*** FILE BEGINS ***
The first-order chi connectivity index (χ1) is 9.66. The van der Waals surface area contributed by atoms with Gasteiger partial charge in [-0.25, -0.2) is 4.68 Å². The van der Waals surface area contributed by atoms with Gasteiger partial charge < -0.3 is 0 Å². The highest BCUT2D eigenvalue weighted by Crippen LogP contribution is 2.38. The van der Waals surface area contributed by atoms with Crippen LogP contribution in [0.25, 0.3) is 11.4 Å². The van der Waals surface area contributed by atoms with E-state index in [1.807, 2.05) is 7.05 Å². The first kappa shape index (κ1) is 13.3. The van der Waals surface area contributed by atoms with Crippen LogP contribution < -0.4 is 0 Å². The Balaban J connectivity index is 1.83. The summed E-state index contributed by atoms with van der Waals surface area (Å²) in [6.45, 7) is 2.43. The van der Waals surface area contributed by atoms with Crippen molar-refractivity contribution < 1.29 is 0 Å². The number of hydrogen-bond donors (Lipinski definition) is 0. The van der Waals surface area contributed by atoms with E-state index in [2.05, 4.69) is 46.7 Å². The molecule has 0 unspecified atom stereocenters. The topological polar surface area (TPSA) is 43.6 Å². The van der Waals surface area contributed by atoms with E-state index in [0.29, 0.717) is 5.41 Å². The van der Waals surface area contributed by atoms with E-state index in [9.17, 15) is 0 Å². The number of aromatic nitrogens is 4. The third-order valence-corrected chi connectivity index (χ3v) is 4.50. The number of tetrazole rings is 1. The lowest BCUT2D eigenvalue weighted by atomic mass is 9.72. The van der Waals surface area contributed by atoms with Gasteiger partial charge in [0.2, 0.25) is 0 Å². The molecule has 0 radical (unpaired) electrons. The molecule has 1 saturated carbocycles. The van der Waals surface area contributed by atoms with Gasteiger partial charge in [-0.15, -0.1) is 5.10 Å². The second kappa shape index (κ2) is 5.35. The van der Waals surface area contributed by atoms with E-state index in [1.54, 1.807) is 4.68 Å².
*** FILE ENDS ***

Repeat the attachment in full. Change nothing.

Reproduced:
The first-order chi connectivity index (χ1) is 9.66. The van der Waals surface area contributed by atoms with Gasteiger partial charge in [-0.25, -0.2) is 4.68 Å². The van der Waals surface area contributed by atoms with Gasteiger partial charge < -0.3 is 0 Å². The highest BCUT2D eigenvalue weighted by Crippen LogP contribution is 2.38. The van der Waals surface area contributed by atoms with Crippen LogP contribution in [0.25, 0.3) is 11.4 Å². The van der Waals surface area contributed by atoms with E-state index in [1.807, 2.05) is 7.05 Å². The first kappa shape index (κ1) is 13.3. The van der Waals surface area contributed by atoms with Crippen LogP contribution < -0.4 is 0 Å². The Balaban J connectivity index is 1.83. The summed E-state index contributed by atoms with van der Waals surface area (Å²) in [6.45, 7) is 2.43. The van der Waals surface area contributed by atoms with Crippen molar-refractivity contribution < 1.29 is 0 Å². The number of hydrogen-bond donors (Lipinski definition) is 0. The van der Waals surface area contributed by atoms with E-state index in [2.05, 4.69) is 46.7 Å². The molecule has 0 unspecified atom stereocenters. The topological polar surface area (TPSA) is 43.6 Å². The van der Waals surface area contributed by atoms with E-state index in [0.29, 0.717) is 5.41 Å². The van der Waals surface area contributed by atoms with E-state index in [9.17, 15) is 0 Å². The number of aromatic nitrogens is 4. The third-order valence-corrected chi connectivity index (χ3v) is 4.50. The number of tetrazole rings is 1. The lowest BCUT2D eigenvalue weighted by atomic mass is 9.72. The van der Waals surface area contributed by atoms with Gasteiger partial charge in [0.2, 0.25) is 0 Å². The molecule has 0 radical (unpaired) electrons. The molecule has 1 saturated carbocycles. The van der Waals surface area contributed by atoms with Gasteiger partial charge in [-0.15, -0.1) is 5.10 Å². The second kappa shape index (κ2) is 5.35. The van der Waals surface area contributed by atoms with E-state index in [1.54, 1.807) is 4.68 Å².